Analogue Revolution: How Feminist Media Changed the World by Marusya Bociurkiw

  • Friday, June 28, 2024
  • 7:00pm – 9:00pm
  • Dave Barber Cinematheque, 100 Arthur St, Winnipeg, MB
Loading map...

Presented by the Dave Barber Cinematheque with support from MAWA

When Zainub Verjee, a Vancouver-based film programmer, started the InVisible Colours women of colour film festival in 1988, she fully expected it to continue for years. So did Linda Abrahams (Matriart Journal) and Zanana Akande (Tiger Lily Magazine). Cutbacks, racism and technological change have decimated a sophisticated, world-changing feminist media movement.

This feature-length documentary traces the rise and fall of the analogue feminist communications that preceded the MeToo era. From Halifax to Vancouver, feminist storytellers of the 1970s to 90s took hold of cutting-edge media technology to document everything from violence toward women to how to insert a diaphragm. The film features notable Canadian feminists like Studio D’s Bonnie Sherr Klein (Montreal/Vancouver) and Sylvia D. Hamilton (Halifax), and print collectives like Press Gang (Vancouver) and Our Lives, who published Canada’s first Black women’s newspaper (Toronto). Verjee tells the story of Canada’s first women of colour film festival; Nora Randall describes what it meant to create Pedestal, the first feminist newspaper in Canada. Rare archival footage, like that of 70s feminist gatherings in Montreal, lead to the film’s climax: draconian cutbacks to women’s and lesbian organizations across Canada, following the massacre of feminists at the École Polytechnique in Montreal on December 6, 1989. The film concludes with a resurgence: younger BIPOC feminists (Ella Cooper of Black Women Film!, Didhood Collective) using analogue strategies to create new feminist digital networks.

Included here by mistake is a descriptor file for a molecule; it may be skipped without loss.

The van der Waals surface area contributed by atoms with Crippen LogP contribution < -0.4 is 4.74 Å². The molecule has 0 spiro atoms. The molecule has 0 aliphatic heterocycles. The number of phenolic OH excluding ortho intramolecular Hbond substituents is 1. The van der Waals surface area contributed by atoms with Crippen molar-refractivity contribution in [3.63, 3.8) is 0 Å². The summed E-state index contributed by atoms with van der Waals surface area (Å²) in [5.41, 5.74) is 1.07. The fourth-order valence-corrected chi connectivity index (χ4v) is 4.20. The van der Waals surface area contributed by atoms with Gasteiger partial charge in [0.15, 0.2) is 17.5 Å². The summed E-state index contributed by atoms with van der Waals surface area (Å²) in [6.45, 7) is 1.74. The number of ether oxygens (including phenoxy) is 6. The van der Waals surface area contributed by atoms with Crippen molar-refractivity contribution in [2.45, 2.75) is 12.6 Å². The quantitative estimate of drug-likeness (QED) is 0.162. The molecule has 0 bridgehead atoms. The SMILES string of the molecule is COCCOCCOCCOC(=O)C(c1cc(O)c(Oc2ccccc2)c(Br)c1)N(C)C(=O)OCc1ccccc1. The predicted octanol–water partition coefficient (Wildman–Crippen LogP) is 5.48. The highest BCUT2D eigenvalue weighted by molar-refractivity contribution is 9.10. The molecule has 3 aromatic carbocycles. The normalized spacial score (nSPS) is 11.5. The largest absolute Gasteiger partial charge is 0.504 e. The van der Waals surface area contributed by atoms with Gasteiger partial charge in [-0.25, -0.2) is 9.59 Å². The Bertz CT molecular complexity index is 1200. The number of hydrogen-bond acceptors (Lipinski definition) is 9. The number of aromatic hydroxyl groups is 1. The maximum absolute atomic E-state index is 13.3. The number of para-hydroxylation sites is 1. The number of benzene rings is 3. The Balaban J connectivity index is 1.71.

Marusya Bociurkiw got her start in media with the 80s feminist video collectives Women’s Media Alliance and Emma Productions. Since then, she has directed or co-directed 10 videos and films and has authored six books. Her most recent film, the award-winning This Is Gay Propaganda: LGBT Rights and the War in Ukraine (Canada, 2015), screened in 12 countries and has been translated into four languages.

Tickets available at the door or on the Dave Barber Cinematheque's website.

Tickets $10 regular, $8 students/seniors, $6 DBC members